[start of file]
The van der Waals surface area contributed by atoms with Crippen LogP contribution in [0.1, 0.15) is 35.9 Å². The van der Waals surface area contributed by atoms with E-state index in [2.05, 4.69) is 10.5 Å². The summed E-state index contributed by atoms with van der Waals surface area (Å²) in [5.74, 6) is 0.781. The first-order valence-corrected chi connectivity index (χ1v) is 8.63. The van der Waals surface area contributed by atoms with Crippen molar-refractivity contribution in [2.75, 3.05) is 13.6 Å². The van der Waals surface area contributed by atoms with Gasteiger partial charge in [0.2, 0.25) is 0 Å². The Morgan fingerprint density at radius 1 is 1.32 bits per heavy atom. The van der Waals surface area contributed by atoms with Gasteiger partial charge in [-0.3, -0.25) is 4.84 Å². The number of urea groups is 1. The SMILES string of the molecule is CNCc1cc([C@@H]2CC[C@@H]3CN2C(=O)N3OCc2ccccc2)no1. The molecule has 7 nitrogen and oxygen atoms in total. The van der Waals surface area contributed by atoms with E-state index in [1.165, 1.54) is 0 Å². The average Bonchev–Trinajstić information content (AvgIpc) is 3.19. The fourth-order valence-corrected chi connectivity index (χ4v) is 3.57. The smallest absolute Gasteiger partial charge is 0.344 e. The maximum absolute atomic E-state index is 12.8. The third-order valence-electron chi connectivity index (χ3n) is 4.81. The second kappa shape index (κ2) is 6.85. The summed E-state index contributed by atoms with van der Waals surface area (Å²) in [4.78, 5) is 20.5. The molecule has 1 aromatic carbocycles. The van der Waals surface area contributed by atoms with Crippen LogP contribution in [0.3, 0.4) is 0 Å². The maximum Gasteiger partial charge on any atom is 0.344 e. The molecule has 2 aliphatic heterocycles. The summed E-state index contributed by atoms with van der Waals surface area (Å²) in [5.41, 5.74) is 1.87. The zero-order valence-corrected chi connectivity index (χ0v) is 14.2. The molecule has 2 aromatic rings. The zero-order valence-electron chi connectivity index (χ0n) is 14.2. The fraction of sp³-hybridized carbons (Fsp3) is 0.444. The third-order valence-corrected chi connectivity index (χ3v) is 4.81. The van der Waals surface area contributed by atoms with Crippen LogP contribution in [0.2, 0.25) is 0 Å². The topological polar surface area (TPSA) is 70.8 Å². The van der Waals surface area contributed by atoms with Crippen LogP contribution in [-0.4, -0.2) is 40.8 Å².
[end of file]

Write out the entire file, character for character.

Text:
The van der Waals surface area contributed by atoms with Crippen LogP contribution in [0.1, 0.15) is 35.9 Å². The van der Waals surface area contributed by atoms with E-state index in [2.05, 4.69) is 10.5 Å². The summed E-state index contributed by atoms with van der Waals surface area (Å²) in [5.74, 6) is 0.781. The first-order valence-corrected chi connectivity index (χ1v) is 8.63. The van der Waals surface area contributed by atoms with Crippen molar-refractivity contribution in [2.75, 3.05) is 13.6 Å². The van der Waals surface area contributed by atoms with Gasteiger partial charge in [0.2, 0.25) is 0 Å². The Morgan fingerprint density at radius 1 is 1.32 bits per heavy atom. The van der Waals surface area contributed by atoms with Gasteiger partial charge in [-0.3, -0.25) is 4.84 Å². The number of urea groups is 1. The SMILES string of the molecule is CNCc1cc([C@@H]2CC[C@@H]3CN2C(=O)N3OCc2ccccc2)no1. The molecule has 7 nitrogen and oxygen atoms in total. The van der Waals surface area contributed by atoms with E-state index in [1.165, 1.54) is 0 Å². The average Bonchev–Trinajstić information content (AvgIpc) is 3.19. The fourth-order valence-corrected chi connectivity index (χ4v) is 3.57. The smallest absolute Gasteiger partial charge is 0.344 e. The maximum absolute atomic E-state index is 12.8. The third-order valence-electron chi connectivity index (χ3n) is 4.81. The second kappa shape index (κ2) is 6.85. The summed E-state index contributed by atoms with van der Waals surface area (Å²) in [4.78, 5) is 20.5. The molecule has 1 aromatic carbocycles. The van der Waals surface area contributed by atoms with Crippen LogP contribution in [0.3, 0.4) is 0 Å². The maximum Gasteiger partial charge on any atom is 0.344 e. The molecule has 2 aliphatic heterocycles. The summed E-state index contributed by atoms with van der Waals surface area (Å²) in [5.41, 5.74) is 1.87. The zero-order valence-corrected chi connectivity index (χ0v) is 14.2. The molecule has 2 aromatic rings. The zero-order valence-electron chi connectivity index (χ0n) is 14.2. The fraction of sp³-hybridized carbons (Fsp3) is 0.444. The third-order valence-corrected chi connectivity index (χ3v) is 4.81. The van der Waals surface area contributed by atoms with Crippen LogP contribution in [0.2, 0.25) is 0 Å². The topological polar surface area (TPSA) is 70.8 Å². The van der Waals surface area contributed by atoms with Crippen LogP contribution in [-0.4, -0.2) is 40.8 Å².